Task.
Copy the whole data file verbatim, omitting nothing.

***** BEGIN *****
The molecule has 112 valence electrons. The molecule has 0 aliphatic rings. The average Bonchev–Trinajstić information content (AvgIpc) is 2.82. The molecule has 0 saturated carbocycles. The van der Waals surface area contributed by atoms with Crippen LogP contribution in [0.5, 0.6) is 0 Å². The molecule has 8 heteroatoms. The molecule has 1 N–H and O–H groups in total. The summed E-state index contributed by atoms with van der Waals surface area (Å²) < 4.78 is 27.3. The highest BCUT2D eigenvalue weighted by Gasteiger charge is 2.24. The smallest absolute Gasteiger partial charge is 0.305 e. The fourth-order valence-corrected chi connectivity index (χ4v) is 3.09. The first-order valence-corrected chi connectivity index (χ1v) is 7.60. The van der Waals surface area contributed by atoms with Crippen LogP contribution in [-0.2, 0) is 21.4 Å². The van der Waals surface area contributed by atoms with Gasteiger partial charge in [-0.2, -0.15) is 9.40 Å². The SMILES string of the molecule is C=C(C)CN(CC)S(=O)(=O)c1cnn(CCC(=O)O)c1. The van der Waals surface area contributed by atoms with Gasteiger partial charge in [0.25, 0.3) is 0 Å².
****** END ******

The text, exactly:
The molecule has 112 valence electrons. The molecule has 0 aliphatic rings. The average Bonchev–Trinajstić information content (AvgIpc) is 2.82. The molecule has 0 saturated carbocycles. The van der Waals surface area contributed by atoms with Crippen LogP contribution in [0.5, 0.6) is 0 Å². The molecule has 8 heteroatoms. The molecule has 1 N–H and O–H groups in total. The summed E-state index contributed by atoms with van der Waals surface area (Å²) < 4.78 is 27.3. The highest BCUT2D eigenvalue weighted by Gasteiger charge is 2.24. The smallest absolute Gasteiger partial charge is 0.305 e. The fourth-order valence-corrected chi connectivity index (χ4v) is 3.09. The first-order valence-corrected chi connectivity index (χ1v) is 7.60. The van der Waals surface area contributed by atoms with Crippen LogP contribution in [-0.2, 0) is 21.4 Å². The van der Waals surface area contributed by atoms with Gasteiger partial charge in [-0.2, -0.15) is 9.40 Å². The SMILES string of the molecule is C=C(C)CN(CC)S(=O)(=O)c1cnn(CCC(=O)O)c1. The van der Waals surface area contributed by atoms with Gasteiger partial charge in [0.25, 0.3) is 0 Å².